A diet rich in fruits, vegetables, nuts, unrefined grains, olive oil and fish can reduce hip bone loss in just 12 months according to a recently published study.
Following a Mediterranean diet could reduce bone loss in people with osteoporosis, according to new research from the University of East Anglia (UK), published in the American Journal of Clinical Nutrition. These results show that a diet rich in fruits, vegetables, nuts, unrefined grains, olive oil and fish can reduce bone loss in the hip in just 12 months.
The study is the first long-term European clinical trial on the impact of a Mediterranean diet on the bone health of older people. 1142 patients aged 65 to 79 participated in the trial, and the volunteers were randomized into two groups – one who followed a Mediterranean diet, the other not. Their bone density was measured at the beginning of the experiment and 12 months later. The diet had no noticeable impact on participants with normal bone density, but it had an effect on people with osteoporosis.
People in the control group continued to suffer from age-related bone loss, but those who followed the Mediterranean diet benefited from an increase in bone density in their femoral neck. “This is a particularly sensitive area because bone loss in the femoral neck is often the cause of hip fracture, which is common in older people with osteoporosis,” says Fairweather-Tait of the medical school of the University of East Anglia. He adds, “It takes a lot of time for the bone to form, so the 12-month trial, although one of the longest to date, was still relatively short to show an impact. The fact that we have been able to notice a marked difference between the groups, even over this period of time, is significant. ”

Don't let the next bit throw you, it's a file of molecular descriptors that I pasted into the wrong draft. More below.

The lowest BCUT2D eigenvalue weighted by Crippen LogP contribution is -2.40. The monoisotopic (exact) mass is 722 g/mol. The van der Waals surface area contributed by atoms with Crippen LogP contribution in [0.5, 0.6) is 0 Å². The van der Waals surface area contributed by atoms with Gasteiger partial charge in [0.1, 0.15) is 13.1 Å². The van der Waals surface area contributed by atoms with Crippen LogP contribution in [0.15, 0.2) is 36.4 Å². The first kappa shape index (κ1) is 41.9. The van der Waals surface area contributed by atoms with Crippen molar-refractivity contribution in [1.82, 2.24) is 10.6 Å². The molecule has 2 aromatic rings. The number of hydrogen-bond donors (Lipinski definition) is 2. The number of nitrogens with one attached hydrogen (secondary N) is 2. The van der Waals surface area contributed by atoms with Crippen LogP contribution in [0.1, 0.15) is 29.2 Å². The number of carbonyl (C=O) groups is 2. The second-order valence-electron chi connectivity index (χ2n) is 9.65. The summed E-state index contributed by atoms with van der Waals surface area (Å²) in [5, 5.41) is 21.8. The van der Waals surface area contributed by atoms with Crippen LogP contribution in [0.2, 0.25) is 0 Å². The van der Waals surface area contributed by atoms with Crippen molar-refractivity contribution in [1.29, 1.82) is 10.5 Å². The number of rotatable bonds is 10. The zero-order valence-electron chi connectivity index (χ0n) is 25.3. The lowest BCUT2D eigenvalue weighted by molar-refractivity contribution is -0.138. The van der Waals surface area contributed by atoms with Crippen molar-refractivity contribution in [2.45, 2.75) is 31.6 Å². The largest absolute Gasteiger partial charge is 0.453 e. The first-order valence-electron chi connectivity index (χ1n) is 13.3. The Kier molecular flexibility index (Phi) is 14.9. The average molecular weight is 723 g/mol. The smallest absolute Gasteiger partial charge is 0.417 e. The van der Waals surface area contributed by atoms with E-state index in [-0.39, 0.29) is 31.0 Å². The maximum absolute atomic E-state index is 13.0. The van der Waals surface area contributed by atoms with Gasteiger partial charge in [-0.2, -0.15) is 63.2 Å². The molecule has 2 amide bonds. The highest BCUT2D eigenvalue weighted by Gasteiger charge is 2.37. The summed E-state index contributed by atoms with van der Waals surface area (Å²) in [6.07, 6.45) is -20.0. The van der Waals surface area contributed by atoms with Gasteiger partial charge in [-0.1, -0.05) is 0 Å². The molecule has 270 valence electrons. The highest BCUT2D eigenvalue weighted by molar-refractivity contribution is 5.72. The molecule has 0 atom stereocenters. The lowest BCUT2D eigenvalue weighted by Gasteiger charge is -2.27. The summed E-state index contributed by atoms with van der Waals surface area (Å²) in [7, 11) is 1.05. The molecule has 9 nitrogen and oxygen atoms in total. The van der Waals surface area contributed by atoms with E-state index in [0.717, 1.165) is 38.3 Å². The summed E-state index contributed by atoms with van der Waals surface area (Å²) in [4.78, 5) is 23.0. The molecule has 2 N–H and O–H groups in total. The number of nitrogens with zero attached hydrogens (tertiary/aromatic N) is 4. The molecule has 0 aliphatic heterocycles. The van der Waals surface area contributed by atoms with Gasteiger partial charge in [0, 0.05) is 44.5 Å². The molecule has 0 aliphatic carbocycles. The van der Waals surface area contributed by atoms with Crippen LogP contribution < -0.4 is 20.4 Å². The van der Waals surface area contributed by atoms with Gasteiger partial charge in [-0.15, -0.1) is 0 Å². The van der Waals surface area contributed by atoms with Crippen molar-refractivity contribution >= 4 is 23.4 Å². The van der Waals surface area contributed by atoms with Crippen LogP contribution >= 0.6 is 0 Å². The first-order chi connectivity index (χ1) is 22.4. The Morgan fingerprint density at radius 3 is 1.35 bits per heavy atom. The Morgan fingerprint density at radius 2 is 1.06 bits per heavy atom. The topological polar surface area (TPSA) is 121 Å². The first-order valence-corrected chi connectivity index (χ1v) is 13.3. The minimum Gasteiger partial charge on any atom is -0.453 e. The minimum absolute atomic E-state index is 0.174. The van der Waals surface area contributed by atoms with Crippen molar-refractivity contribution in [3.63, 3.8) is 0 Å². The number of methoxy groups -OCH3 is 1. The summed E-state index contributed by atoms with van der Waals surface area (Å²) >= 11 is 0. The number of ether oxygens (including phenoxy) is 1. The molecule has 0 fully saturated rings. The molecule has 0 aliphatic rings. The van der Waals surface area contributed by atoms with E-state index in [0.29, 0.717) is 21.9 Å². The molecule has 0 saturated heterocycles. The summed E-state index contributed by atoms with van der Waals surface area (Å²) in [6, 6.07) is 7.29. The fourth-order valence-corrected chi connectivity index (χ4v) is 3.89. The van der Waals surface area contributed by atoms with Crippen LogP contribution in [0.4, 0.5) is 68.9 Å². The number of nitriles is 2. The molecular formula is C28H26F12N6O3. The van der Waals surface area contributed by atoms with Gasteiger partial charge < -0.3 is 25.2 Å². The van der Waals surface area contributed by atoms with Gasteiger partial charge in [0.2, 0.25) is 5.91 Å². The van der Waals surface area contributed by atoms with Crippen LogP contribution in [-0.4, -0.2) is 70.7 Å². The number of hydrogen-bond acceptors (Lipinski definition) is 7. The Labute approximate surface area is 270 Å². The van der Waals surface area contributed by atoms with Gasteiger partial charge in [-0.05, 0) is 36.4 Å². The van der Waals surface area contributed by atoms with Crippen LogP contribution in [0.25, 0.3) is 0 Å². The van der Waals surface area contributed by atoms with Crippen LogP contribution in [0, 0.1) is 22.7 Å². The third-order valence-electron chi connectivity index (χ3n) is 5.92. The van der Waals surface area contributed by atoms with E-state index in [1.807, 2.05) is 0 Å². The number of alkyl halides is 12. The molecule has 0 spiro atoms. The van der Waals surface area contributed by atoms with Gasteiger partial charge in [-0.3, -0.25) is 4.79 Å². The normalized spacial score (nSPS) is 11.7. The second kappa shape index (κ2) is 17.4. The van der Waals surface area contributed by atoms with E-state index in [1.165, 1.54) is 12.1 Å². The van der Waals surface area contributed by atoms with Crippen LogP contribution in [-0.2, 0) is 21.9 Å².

Funded by the European Union, the study was conducted on participants recruited in Italy, the United Kingdom, the Netherlands, Poland and France. Those who followed the Mediterranean diet increased their consumption of fruits, vegetables, nuts, unrefined grains, olive oil and fish, and consumed small amounts of meat, alcohol and dairy products . Bone density was measured in more than 600 subjects in both groups at the lumbar spine and femoral neck. Of these participants, just under 1% had osteoporosis at the beginning of the study.
The researchers would now like to conduct a similar, and ideally longer, study to confirm the results and see if the impact can be seen in other parts of the body. If the role of diet is established, it would complement current drug treatments for osteoporosis, which can have serious side effects.
But anyway, “there is already evidence that a Mediterranean diet has other health benefits – it reduces the risk of cardiovascular disease, Parkinson’s disease, Alzheimer’s and cancer,” said Professor Fairweather-Tait, researcher at the University of East Anglia. “So there is no problem in adopting such a diet, whether or not you have osteoporosis,” he concluded.